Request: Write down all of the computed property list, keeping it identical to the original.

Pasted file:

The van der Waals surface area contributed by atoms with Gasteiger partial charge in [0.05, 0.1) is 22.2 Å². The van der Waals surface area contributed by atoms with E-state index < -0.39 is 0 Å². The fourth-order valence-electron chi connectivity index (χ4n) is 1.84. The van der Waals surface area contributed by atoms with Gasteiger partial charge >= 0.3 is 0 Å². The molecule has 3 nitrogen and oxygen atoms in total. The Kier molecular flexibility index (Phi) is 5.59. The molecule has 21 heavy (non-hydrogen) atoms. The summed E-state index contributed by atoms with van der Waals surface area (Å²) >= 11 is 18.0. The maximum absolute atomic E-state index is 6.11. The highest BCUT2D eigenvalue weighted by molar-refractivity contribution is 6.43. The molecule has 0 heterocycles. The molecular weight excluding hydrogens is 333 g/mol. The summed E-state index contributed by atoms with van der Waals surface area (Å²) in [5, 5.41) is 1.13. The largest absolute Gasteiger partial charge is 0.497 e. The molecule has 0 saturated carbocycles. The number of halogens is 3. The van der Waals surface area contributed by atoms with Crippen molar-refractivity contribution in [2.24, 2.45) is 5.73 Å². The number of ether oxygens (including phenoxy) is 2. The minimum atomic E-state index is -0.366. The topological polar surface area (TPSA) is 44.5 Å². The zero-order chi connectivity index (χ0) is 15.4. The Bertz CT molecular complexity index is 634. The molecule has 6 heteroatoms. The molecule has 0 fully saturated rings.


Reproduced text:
The van der Waals surface area contributed by atoms with Gasteiger partial charge in [0.05, 0.1) is 22.2 Å². The van der Waals surface area contributed by atoms with E-state index < -0.39 is 0 Å². The fourth-order valence-electron chi connectivity index (χ4n) is 1.84. The van der Waals surface area contributed by atoms with Gasteiger partial charge >= 0.3 is 0 Å². The molecule has 3 nitrogen and oxygen atoms in total. The Kier molecular flexibility index (Phi) is 5.59. The molecule has 21 heavy (non-hydrogen) atoms. The summed E-state index contributed by atoms with van der Waals surface area (Å²) >= 11 is 18.0. The maximum absolute atomic E-state index is 6.11. The highest BCUT2D eigenvalue weighted by molar-refractivity contribution is 6.43. The molecule has 0 heterocycles. The molecular weight excluding hydrogens is 333 g/mol. The summed E-state index contributed by atoms with van der Waals surface area (Å²) in [5, 5.41) is 1.13. The largest absolute Gasteiger partial charge is 0.497 e. The molecule has 0 saturated carbocycles. The number of halogens is 3. The van der Waals surface area contributed by atoms with Crippen molar-refractivity contribution in [2.24, 2.45) is 5.73 Å². The number of ether oxygens (including phenoxy) is 2. The minimum atomic E-state index is -0.366. The topological polar surface area (TPSA) is 44.5 Å². The zero-order chi connectivity index (χ0) is 15.4. The Bertz CT molecular complexity index is 634. The molecule has 6 heteroatoms. The molecule has 0 fully saturated rings.